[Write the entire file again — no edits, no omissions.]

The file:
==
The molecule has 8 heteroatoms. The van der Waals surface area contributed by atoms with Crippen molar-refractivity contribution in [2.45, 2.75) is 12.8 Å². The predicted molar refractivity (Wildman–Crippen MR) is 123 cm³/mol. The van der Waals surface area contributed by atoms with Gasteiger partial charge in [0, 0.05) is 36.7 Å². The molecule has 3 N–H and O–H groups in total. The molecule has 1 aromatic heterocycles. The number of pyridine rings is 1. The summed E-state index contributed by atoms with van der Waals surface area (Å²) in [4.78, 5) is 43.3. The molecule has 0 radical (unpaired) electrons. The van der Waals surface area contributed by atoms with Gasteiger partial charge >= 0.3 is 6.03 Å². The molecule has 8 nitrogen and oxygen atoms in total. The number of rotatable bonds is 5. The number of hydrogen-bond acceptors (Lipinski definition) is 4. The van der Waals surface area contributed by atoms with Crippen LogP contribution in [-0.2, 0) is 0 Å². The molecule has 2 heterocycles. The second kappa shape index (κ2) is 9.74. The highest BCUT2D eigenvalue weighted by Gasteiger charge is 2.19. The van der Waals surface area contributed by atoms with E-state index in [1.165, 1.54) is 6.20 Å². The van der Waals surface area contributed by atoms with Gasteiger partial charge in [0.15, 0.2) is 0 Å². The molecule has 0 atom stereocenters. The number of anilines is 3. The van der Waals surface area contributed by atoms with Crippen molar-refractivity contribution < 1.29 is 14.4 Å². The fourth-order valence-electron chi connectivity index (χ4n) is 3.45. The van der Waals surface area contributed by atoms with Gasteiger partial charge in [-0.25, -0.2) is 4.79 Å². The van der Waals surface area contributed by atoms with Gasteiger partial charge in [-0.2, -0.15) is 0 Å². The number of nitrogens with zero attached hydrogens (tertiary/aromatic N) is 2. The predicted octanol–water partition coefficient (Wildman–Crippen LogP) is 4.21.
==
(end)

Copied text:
The molecule has 8 heteroatoms. The van der Waals surface area contributed by atoms with Crippen molar-refractivity contribution in [2.45, 2.75) is 12.8 Å². The predicted molar refractivity (Wildman–Crippen MR) is 123 cm³/mol. The van der Waals surface area contributed by atoms with Gasteiger partial charge in [0, 0.05) is 36.7 Å². The molecule has 3 N–H and O–H groups in total. The molecule has 1 aromatic heterocycles. The number of pyridine rings is 1. The summed E-state index contributed by atoms with van der Waals surface area (Å²) in [4.78, 5) is 43.3. The molecule has 0 radical (unpaired) electrons. The van der Waals surface area contributed by atoms with Gasteiger partial charge >= 0.3 is 6.03 Å². The molecule has 8 nitrogen and oxygen atoms in total. The number of rotatable bonds is 5. The number of hydrogen-bond acceptors (Lipinski definition) is 4. The van der Waals surface area contributed by atoms with Crippen LogP contribution in [-0.2, 0) is 0 Å². The molecule has 2 heterocycles. The second kappa shape index (κ2) is 9.74. The highest BCUT2D eigenvalue weighted by Gasteiger charge is 2.19. The van der Waals surface area contributed by atoms with E-state index in [1.165, 1.54) is 6.20 Å². The van der Waals surface area contributed by atoms with Gasteiger partial charge in [0.15, 0.2) is 0 Å². The molecule has 0 atom stereocenters. The number of anilines is 3. The van der Waals surface area contributed by atoms with Crippen molar-refractivity contribution < 1.29 is 14.4 Å². The fourth-order valence-electron chi connectivity index (χ4n) is 3.45. The van der Waals surface area contributed by atoms with Gasteiger partial charge in [-0.25, -0.2) is 4.79 Å². The van der Waals surface area contributed by atoms with Gasteiger partial charge in [-0.2, -0.15) is 0 Å². The number of nitrogens with zero attached hydrogens (tertiary/aromatic N) is 2. The predicted octanol–water partition coefficient (Wildman–Crippen LogP) is 4.21.